In June 2018, the world tragically lost two famous people—Kate Spade and Anthony Bourdain—both by suicide. Both of these were people who seemingly had all the good things life could offer them and were literally household names. The world was shocked. 

Two months later, megachurch pastor, Andrew Stoecklein, age 30, also took his own life —and the church world was shocked. 

I was deeply troubled as I read comments and articles by Christians talking about these tragedies and how a life without Jesus is empty and meaningless. While this is 100% true, it only scratches the surface of the issues these people were facing. You see, mental illness is no respecter of persons. It touches the rich, the poor, Christian and non-Christian alike. 

The topic of mental illness is being discussed more freely in the secular world than ever before. Terms like “mental health awareness”, “self-care” and “safe place” are used frequently, and as believers in Christ it would be easy to roll our eyes and throw it all in the box labelled “worldly-minded and selfish.” In fact, many times the situation does fit that label. But I firmly believe that these are legitimate terms that carry much more relevance to us than we would like to admit, and that we Christians should be talking more about this subject.

The term mental illness is a very broad term that is used to encompass a large spectrum of disorders that affect the brain and emotions. Just as the term “physical illness” may be used to describe a variety of physical conditions, the term “mental illness” can be used to describe all kinds of mental health conditions — including psychotic disorders such as schizophrenia (where the person loses touch with reality), personality disorders, anxiety, post-traumatic stress disorder, eating disorders, ADHD, bipolar disorder, depression, and more. While all are mental illnesses, they vary greatly in the degree to which they affect a person’s daily life.  It is also important to note that there is always a physical element to a mental illness—often a hormonal imbalance of some sort. Because of this physical element, medication is sometimes a necessary part of a treatment plan.

Unfortunately, when we hear the term “mental illness”, our mind automatically tends to think of the more severe, psychotic illnesses. The truth is that many people have much less severe forms of mental illnesses – but no less real and at times, very debilitating. And, just as many physical illnesses are treatable but not necessarily curable, so it is with mental illnesses. Sometimes the illness is able to be treated, and other times the illness is something one has to learn to live with. 

For as long as I can remember, my dad has suffered from depression. At only 25 years old, he suffered a complete emotional breakdown and had to leave the mission field for a time. I was two years old at the time and I grew up watching as he struggled with bouts of extreme, debilitating depression. I watched as his passionate desire to win souls and to be used in God’s Kingdom wrestled against the darkness of his depression and his inability at times to even attend a church service. As a child, I remember many times that well-meaning people carried a burden for my dad and were anointed on his behalf. Much like Job’s comforters, they offered him advice such as “Just put your faith in God!” I know that they never understood why my dad continued struggling with his nerves in spite of the many prayers for his healing. Over the years, he has had good seasons and very dark seasons. But in spite of those deep, dark valleys he walked through, he was and continues to be one of the most Godly influences in my life.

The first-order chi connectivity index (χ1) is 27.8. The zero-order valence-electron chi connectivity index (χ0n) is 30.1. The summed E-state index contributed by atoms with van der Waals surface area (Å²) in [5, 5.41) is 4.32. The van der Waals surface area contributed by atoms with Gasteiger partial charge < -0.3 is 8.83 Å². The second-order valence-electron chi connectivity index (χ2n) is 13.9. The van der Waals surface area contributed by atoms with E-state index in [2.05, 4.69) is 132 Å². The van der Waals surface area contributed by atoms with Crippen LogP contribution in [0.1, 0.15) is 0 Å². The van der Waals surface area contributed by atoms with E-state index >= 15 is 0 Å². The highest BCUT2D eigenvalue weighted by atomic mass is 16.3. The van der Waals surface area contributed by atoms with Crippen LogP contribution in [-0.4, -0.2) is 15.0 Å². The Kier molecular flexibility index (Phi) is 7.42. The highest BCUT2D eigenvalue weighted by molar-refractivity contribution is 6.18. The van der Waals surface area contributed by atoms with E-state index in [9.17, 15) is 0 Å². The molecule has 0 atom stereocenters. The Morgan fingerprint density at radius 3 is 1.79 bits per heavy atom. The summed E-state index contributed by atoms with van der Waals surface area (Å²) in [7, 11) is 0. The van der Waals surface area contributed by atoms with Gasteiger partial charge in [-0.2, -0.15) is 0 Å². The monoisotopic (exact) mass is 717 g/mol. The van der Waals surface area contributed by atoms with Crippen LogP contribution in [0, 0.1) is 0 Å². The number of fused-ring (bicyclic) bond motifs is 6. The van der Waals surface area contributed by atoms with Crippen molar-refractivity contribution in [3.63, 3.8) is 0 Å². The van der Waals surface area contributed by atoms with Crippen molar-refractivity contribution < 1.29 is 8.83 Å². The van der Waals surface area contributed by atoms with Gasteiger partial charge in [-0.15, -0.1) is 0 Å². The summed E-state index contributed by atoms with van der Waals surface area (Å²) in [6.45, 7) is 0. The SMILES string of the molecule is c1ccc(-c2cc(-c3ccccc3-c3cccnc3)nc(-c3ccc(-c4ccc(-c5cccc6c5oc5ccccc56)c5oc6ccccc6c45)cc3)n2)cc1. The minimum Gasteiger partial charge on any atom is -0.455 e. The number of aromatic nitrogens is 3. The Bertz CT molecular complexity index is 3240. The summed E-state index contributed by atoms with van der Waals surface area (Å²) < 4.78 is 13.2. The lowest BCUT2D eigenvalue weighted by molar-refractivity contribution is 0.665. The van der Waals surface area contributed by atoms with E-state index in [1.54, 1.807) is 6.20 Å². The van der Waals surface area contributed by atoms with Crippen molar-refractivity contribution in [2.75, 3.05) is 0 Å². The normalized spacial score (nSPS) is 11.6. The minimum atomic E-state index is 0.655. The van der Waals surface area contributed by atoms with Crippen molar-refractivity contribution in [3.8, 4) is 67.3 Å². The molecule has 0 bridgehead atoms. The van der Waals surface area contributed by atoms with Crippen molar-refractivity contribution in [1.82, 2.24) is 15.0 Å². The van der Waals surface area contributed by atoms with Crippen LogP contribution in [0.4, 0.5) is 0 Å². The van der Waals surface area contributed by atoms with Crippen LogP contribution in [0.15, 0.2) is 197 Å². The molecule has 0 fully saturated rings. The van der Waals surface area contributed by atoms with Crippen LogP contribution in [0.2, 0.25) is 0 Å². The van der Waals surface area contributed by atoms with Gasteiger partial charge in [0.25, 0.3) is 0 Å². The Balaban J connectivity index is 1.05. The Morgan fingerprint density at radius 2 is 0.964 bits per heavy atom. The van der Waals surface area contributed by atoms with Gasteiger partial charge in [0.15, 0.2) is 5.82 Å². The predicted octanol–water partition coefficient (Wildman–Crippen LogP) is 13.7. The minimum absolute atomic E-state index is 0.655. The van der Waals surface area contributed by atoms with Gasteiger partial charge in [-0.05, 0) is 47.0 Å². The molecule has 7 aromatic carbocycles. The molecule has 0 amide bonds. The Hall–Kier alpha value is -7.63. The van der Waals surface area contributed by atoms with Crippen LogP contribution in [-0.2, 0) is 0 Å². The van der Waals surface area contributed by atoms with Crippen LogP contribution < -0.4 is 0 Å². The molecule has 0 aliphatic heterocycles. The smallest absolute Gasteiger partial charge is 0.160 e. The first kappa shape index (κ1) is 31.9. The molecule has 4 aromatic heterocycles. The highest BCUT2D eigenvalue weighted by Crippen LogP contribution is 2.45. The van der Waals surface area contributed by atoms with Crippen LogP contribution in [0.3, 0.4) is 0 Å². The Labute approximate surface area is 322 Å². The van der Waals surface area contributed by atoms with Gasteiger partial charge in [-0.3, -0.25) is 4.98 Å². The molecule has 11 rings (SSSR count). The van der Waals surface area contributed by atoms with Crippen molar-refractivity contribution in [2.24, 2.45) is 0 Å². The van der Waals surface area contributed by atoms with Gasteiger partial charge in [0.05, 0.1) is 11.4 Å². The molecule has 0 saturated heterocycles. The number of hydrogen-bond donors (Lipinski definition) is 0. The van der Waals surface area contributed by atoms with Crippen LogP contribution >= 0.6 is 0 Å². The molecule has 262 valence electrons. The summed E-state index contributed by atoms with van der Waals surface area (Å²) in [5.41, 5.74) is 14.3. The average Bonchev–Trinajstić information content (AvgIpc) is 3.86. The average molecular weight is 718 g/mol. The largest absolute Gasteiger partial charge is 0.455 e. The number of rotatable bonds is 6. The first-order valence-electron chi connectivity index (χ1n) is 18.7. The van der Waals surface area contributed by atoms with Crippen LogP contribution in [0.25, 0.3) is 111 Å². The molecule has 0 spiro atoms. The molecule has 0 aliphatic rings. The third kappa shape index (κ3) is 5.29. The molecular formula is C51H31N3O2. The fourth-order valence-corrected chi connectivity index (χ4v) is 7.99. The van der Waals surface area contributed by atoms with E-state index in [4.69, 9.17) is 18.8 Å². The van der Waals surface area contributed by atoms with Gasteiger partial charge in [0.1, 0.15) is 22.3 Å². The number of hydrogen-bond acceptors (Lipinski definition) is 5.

I myself have had my own battles with depression and anxiety. It’s very hard to talk about at times and even now I struggle with knowing how much to share. My struggle with depression began as a teen, but it became much worse after the birth of my first child and continued to intensify with each pregnancy. While some moms with postpartum depression have a hard time bonding with their child, my struggle was primarily with irrational fears and constantly second guessing myself. Simple daily tasks were suddenly insurmountable. At times I could hardly crawl out of bed, let alone do laundry, clean the house, cook meals, and wash dishes. I loved my babies fiercely, but there were times I felt like an incredible failure. In my irrational state of mind, I honestly believed that they would be better off without me. The darkness and hopelessness that I experienced are indescribable. I felt very isolated and alone. I didn’t know who to trust. As someone involved in ministry, I felt like I had to hide behind a facade of having it all together when really I was falling apart inside.  I remember wondering if there were others who struggled, but I did not know where to turn. My husband tried to help, but he simply didn’t understand much of what I was going through. Finally in desperation, I begged my doctor for help. He prescribed medication, and I also began seeing a Christian counselor. As my body began to respond to the medication, I began to have more “good days,” which in turn gave me hope that I would not feel like this forever. The medication was the first step in getting me out of the “black hole.” Little by little I was able to make changes that helped my overall health. Later I was diagnosed with hypothyroidism, which was likely a factor in a tendency toward depression.

I have learned that depression is a condition that does not have a simple fix. Even though I have never again sunk as low as I was at that time, I have continued to struggle with it over the years. I have personally felt the misunderstanding and judgment of people who don’t understand how a person can be a Christian and have a mental illness at the same time. There have been times I simply couldn’t meet the expectations of others, and I have often felt the stigma of others “handling me with kid gloves”. There have been many times I have struggled to balance my responsibilities as a pastor’s wife with my own deep valleys of depression. I have often felt like I am the only pastor’s wife who can’t do x, y, or z. But through it all, I have been the recipient of my heavenly Father’s grace and understanding over and over again. He knows and understands me – both the healthy parts of me and the broken parts of me. Over the years, I have come to terms with my own limitations and weakness. I know that God has chosen to give me these limitations and also these responsibilities. His presence walks beside me on the tough days, and when I am weak He has all the strength I need! Just as some are given physical weaknesses that they must carry through life, He has given me emotional/mental weaknesses. I choose to see them as a gift that draws me closer to Him rather than as a disability.